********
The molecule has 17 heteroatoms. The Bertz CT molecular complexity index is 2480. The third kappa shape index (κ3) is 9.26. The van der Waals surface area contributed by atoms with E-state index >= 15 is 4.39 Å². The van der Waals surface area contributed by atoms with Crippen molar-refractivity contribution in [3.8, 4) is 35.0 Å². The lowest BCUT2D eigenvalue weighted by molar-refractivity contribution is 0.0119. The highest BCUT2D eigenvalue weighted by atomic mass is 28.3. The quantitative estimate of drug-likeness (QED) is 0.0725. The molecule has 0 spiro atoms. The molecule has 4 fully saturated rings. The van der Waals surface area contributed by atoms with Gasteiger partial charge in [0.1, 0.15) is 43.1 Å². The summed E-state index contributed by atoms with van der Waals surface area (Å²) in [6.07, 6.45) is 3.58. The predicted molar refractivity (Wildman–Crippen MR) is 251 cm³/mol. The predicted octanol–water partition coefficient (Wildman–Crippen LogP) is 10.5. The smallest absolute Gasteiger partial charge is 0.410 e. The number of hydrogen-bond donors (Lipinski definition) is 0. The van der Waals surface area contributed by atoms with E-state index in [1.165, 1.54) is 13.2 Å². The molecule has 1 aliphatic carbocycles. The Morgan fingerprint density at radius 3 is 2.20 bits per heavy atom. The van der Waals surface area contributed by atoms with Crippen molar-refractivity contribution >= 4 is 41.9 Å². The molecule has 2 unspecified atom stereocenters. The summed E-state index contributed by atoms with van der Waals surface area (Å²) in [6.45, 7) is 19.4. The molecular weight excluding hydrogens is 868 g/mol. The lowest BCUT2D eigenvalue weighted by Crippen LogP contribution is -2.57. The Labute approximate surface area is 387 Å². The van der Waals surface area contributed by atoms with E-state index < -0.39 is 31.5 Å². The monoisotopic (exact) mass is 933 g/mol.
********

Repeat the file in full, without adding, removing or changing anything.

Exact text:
The molecule has 17 heteroatoms. The Bertz CT molecular complexity index is 2480. The third kappa shape index (κ3) is 9.26. The van der Waals surface area contributed by atoms with E-state index >= 15 is 4.39 Å². The van der Waals surface area contributed by atoms with Crippen molar-refractivity contribution in [3.8, 4) is 35.0 Å². The lowest BCUT2D eigenvalue weighted by molar-refractivity contribution is 0.0119. The highest BCUT2D eigenvalue weighted by atomic mass is 28.3. The quantitative estimate of drug-likeness (QED) is 0.0725. The molecule has 0 spiro atoms. The molecule has 4 fully saturated rings. The van der Waals surface area contributed by atoms with Gasteiger partial charge in [0.1, 0.15) is 43.1 Å². The summed E-state index contributed by atoms with van der Waals surface area (Å²) in [6.07, 6.45) is 3.58. The predicted molar refractivity (Wildman–Crippen MR) is 251 cm³/mol. The predicted octanol–water partition coefficient (Wildman–Crippen LogP) is 10.5. The smallest absolute Gasteiger partial charge is 0.410 e. The number of hydrogen-bond donors (Lipinski definition) is 0. The van der Waals surface area contributed by atoms with E-state index in [1.165, 1.54) is 13.2 Å². The molecule has 1 aliphatic carbocycles. The Morgan fingerprint density at radius 3 is 2.20 bits per heavy atom. The van der Waals surface area contributed by atoms with Crippen molar-refractivity contribution >= 4 is 41.9 Å². The molecule has 2 unspecified atom stereocenters. The summed E-state index contributed by atoms with van der Waals surface area (Å²) in [6.45, 7) is 19.4. The molecular weight excluding hydrogens is 868 g/mol. The lowest BCUT2D eigenvalue weighted by Crippen LogP contribution is -2.57. The Labute approximate surface area is 387 Å². The van der Waals surface area contributed by atoms with E-state index < -0.39 is 31.5 Å². The monoisotopic (exact) mass is 933 g/mol.